The problem with payment platforms, as they saw it, wasn’t on the finance side. Difficulties were more often because of coding and design issues. The brothers decided to build a developer-focused, instant setup payment platform that any company could use and scale.
They spent two years building the software, which has been applauded for its simplicity. In the earlier versions, it required websites to add less than ten lines of code to a website to handle payments.
“While the success of many leading consumer fintech companies hinges upon stealing customers from incumbent financial institutions, Stripe’s biggest competition is incumbents’ complacency,” said CB Insights fintech analyst Conor Witt. “Given the acceleration of online commerce, combined with Stripe’s expansion into emerging markets, the company is well positioned to serve as a global toll operator for internet commerce.”
Stripe co-founders Patrick and John Collison
Stripe makes money from that role as a toll collector: It charges customers a swipe fee of 2.9%, plus 30 cents for every transaction it processes, similar to PayPal’s revenue model. But it also has a venture capital war chest.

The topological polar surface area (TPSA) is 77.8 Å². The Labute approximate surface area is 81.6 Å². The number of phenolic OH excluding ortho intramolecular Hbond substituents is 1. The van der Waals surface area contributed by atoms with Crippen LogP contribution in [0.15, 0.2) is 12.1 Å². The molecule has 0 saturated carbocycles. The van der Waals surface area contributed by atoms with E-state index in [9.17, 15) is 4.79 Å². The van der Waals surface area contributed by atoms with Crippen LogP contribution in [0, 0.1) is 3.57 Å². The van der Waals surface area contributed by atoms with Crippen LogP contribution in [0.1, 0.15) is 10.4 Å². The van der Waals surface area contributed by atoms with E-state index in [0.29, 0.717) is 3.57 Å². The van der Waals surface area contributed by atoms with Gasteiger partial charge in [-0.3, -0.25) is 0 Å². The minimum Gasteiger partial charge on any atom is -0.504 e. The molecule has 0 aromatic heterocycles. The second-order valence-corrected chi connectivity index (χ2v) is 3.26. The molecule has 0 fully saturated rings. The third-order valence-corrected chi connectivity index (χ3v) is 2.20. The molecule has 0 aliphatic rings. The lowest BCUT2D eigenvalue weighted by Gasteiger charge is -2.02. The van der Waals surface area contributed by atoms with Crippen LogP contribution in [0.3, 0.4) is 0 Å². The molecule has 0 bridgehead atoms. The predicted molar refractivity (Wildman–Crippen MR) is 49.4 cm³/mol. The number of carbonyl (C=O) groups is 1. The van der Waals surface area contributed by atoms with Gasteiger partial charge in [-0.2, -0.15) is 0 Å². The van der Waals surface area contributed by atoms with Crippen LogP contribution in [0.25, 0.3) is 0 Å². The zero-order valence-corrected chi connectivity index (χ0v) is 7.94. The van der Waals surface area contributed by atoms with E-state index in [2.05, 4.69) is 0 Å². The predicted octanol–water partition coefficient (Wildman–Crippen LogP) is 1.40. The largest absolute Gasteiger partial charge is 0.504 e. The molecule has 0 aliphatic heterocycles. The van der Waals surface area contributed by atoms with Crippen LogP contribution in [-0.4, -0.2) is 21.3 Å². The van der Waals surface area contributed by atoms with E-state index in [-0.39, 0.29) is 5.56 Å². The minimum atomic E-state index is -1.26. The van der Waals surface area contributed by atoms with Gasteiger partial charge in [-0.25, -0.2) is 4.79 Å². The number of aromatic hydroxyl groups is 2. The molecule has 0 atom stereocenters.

The company has a star-studded roster of investors. In April the company brought in an additional $600 million in equity from Sequoia, Andreessen Horowitz and General Catalyst — all existing investors. In addition to Thiel and Musk, the company has also raised money from Google’s venture arm Capital G and Kleiner Perkins. Former Google Cloud CEO Diane Green sits on the board. To date it has raised $1.6 billion at a $36 billion valuation, according to PitchBook.
The latest cash buffer ensured the company would be able to provide reliable service, and keep investing, during the pandemic, Collison said.
“A huge part of the internet economy is relying on Stripe to provide stable, reliable service and to make the internet economy work,” Collison said. “We’re trying to make sure that we are just there for the businesses that are on Stripe, regardless of what happens over the next year or two.”